<img height="1" width="1" style="display:none" src="https://www.facebook.com/tr?id=1148227851863248&amp;ev=PageView&amp;noscript=1">

The importance of contractual risk transfer in claims

Posted by West Bend Staff on Oct 5, 2022 8:30:00 AM

Besides a good insurance policy, an effective way to reduce exposure to loss or financial uncertainty is contractual risk transfer. Construction projects, sales agreements, and property lease agreements are three of the common situations where contractual risk transfers are seen. Typically, this is used to transfer risk to the party that’s in the best position to control the risk or mitigate of the damages. For example, on a large construction project, the owner of the project may be willing to accept the risk of insuring for potential losses to prevent the contractors involved from arguing about who’s responsible. This would keep the project moving and avoid delays should a loss occur. risk transfer

Types of Transfer

Hold harmless, indemnity, insurance procurement, and waiver of subrogation clauses are commonly used methods to transfer risk.

  • Hold Harmless Agreement – This agreement is used to release one party from liabilities due to the acts of the other. Subcontractors and renters will typically provide this agreement to the general contractor and property owners. This can be written in broad or limited terms.
  • Indemnity Agreement – This agreement is commonly seen along with or in conjunction with the hold harmless agreement. A hold harmless will protect against losses and liabilities while the indemnity agreement will protect against actual losses. The party will agree to hold harmless and indemnify the other and this will again be written in broad or specific terms.
  • Insurance responsibilities – Many contracts will state which party should procure the insurance policy to cover certain risks. Examples may be which party is to purchase a builder’s risk policy or a wrap-up policy for a construction project. Another may be written into a lease agreement on which party is responsible for insuring the building or tenant improvements.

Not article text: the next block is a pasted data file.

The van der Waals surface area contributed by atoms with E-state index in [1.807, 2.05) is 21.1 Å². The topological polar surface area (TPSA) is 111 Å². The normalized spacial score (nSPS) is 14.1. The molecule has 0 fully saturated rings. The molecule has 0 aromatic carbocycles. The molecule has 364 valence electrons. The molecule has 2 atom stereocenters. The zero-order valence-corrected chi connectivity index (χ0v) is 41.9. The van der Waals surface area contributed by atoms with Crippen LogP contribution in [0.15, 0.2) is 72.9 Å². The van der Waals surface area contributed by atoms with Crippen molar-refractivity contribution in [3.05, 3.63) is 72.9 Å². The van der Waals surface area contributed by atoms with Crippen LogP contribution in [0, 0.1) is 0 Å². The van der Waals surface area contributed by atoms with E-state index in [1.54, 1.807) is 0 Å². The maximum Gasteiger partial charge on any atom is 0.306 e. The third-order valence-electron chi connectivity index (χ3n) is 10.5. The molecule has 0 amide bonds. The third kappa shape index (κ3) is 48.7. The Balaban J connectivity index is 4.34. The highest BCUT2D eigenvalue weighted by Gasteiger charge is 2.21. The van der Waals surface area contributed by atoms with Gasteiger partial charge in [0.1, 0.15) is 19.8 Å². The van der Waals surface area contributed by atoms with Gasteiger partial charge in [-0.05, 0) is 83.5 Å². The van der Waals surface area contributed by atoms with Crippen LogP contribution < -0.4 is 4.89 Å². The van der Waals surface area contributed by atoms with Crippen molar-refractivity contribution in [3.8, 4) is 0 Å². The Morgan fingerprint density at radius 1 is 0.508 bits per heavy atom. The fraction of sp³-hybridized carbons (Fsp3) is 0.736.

• Waiver of Subrogation – This may be added to a policy to prevent the party that’s responsible for insuring the risk from recovering damages from the other contract participants. Waiver of subrogation or recovery of damages would be applicable regardless of liability for the damages. It likely will be written to not apply to gross negligence or intentional acts.
  • Limitation of Liability – While this isn’t a type of transfer, it is a way to limit liability for an organization or business. This is commonly placed in service contracts or inspection contracts and may limit liability to a certain dollar figure or to an amount related to that of the contract price itself.

Importance of Contracts

The contract clauses above can mitigate and control liability exposures. It’s important to be aware of the language and requirements in contracts. While the bargaining power may not always be in your favor, you may be able to limit the scope of hold harmless and indemnity written into contracts. We recommend having contracts, whether related to real estate, construction, services, or inspections, reviewed by local counsel that specializes in these business agreements. This will also verify that all jurisdictional rules and laws are taken into consideration in the writing of the contracts.

This article is intended for general educational and illustrative purposes only and should not be construed to communicate legal or professional advice. Further, this article is not an offer to sell insurance. Please consult with your licensed insurance agent for specific coverage details and your insurance eligibility. All policies are subject to the terms, conditions, limitations, definitions, and exclusions contained therein.

Topics: Claims, Risk Management

If you’re a content writer and would like to contribute to our blog, click here to read our guidelines.